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Deciphering the legacy of the Lobner family

HUNTING FOR HEAVY METAL IN COLFAX
By: Nancy Hagman, Special to the Colfax Record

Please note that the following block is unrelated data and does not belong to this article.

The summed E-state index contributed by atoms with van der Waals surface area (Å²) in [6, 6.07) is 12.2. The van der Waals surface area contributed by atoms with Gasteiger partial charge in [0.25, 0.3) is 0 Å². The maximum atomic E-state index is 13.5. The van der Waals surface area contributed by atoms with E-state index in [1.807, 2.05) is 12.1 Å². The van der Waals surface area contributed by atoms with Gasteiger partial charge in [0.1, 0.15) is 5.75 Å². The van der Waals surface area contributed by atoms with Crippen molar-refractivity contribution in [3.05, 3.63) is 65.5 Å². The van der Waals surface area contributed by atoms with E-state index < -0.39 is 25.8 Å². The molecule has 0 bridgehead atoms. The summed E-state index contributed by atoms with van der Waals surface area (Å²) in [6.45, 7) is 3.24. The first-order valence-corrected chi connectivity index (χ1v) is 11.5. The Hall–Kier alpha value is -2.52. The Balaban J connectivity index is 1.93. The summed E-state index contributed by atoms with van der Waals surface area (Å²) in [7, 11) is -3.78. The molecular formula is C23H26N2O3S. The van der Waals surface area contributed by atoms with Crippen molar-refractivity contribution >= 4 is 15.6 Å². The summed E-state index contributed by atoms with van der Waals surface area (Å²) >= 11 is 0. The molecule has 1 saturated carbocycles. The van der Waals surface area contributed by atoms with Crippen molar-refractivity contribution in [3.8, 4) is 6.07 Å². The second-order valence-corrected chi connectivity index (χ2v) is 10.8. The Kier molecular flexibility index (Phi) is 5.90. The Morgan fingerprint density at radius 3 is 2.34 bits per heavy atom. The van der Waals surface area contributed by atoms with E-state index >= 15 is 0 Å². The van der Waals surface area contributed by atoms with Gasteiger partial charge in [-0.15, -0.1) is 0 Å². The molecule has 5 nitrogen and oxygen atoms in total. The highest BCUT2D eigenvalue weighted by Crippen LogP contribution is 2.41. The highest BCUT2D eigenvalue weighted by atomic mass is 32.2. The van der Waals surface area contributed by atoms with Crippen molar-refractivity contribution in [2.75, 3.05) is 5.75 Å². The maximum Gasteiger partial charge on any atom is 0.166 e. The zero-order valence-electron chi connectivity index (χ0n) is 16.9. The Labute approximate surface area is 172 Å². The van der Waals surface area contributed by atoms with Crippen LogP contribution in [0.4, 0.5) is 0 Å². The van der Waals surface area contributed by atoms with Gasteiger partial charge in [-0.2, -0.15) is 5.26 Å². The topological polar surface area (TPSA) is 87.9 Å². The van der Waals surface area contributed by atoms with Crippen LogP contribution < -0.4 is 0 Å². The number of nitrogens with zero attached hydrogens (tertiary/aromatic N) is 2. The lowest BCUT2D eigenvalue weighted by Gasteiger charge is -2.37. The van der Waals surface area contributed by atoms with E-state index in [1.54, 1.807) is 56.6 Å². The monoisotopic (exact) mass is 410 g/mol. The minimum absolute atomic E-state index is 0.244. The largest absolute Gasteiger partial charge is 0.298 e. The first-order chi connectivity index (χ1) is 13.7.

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Sometimes history can get downright confusing. Although the building located at 6 North Main Street is probably the least distinguished architecturally, its connections are quite noteworthy. Mainly, it is the only building remaining in the ownership of the pioneer family that established one of the first businesses in the new town of Colfax in the 1860s. Early photographs show John Butler operating his drug store at the site. What his arrangement was until he opened his facility in another building up the street is our latest mystery. In the meantime, this is the story of a family impacting Colfax since Central Pacific Railroad established the town. Leopold and Josephine Lobner – pronounced with a long “o” – immigrated to New York from Europe in 1842. There they acquired and operated a hotel and became naturalized citizens. The call to the west came in 1854. Along with their first two of ultimately seven children, they traveled to San Francisco via the Panama Isthmus. During the journey, Josephine was pregnant with their third child, their ship ran aground in a storm and they were forced to abandon ship. They survived the night of rough waters and made it to a tiny island. Subsequently rescued by a passing ship, the family continued across the isthmus by canoe and mule. The last leg of the trip was passage by boat to California. After briefly locating in Rattlesnake Bar, they moved to Georgetown, El Dorado County and spent the next 12 years operating a general merchandise store. That’s where the family was completed, the third child having been born in San Francisco. The Lobners yielded to the call of the train whistle in 1865. They lived in Illinoistown, briefly, and then built a home next to the Central Hotel, just across the tracks from their new store on Front Street (later renamed Main Street). This tale continues for two more generations. The oldest son, Morris, was schooled in Georgetown and then the Shumate Academy in San Francisco. When he was 15, he returned to Georgetown to take charge of the store because his father was ill. He continued store management in Colfax but found it an insufficient challenge. At age 22, he applied for and became the Colfax Central Pacific Railroad agent. He remained as such for 46 years and conducted successful real estate and farming enterprises at the same time. Two daughters of Leopold and Josephine Lobner followed the social expectations of the era. Eliza married Henry Kind and raised a large family in Eureka, Nev. Matilda became an accomplished musician, married Dave Steindler, and, ultimately, moved to New York where they were successful in the investment business. The Lobners’ fourth child died in infancy at Georgetown in 1856. Charles Lobner, born Oct. 4, 1857, began working for the railroad at a young age. He had the wanderlust and began by traveling the west then extended his travels to Nicaragua. Eventually, he became a general sales representative for a company that was to become Mobile Oil and he was headquartered in Paris. He traveled for the company in Europe and Africa. The sixth born was William Bernard, who married Margaret Kneeland, from another prominent Colfax family. He became the Wells Fargo general agent for Colfax. The company transferred him to other locations through his career. Ultimately, he ended up in Portland, Ore. It fell on the youngest of the seven to carry on the family business. Henry – known to all as “Heinie” – was born in Georgetown but came to Colfax as an infant and grew up along with the town. After completing grammar school, Henry went to work in his father’s store. Gradually, he took over the management and was also the Colfax postmaster. In his time, he was the largest property owner in Colfax and paid the most in taxes. He married Mary Louise Kuenzly, daughter of Judge Jacob Kuenzly, who was Colfax Justice of the Peace. They had one daughter, Alice “Lorene,” born in Colfax on Sept. 14, 1896. Leopold (1810-1892), Morris (1849-1917), William (1862-1905) and Henry (1865-1921) were all very active in Colfax community life, both fraternal and civic, throughout their careers. Having married, with no children, Lorene Lobner Keena became the last Lobner resident of Colfax. She passed away on April 8, 1975. Her legacy was to create a scholarship fund of $500,000, dedicated to benefit the students of Placer County. According to Mary Weeks, counselor at Colfax High, the five county high schools divided approximately $40,000 to award to college bound seniors last spring. It is estimated that over $1.5 million has been granted in the 35 years since the scholarship fund’s establishment. The building, now housing Pick-a-flick on Main Street, is still owned by Leopold and Josephine Lobner descendants. The descendants recently donated several boxes of Colfax-related papers and photographs to the Colfax Area Historical Society from which the above information was derived.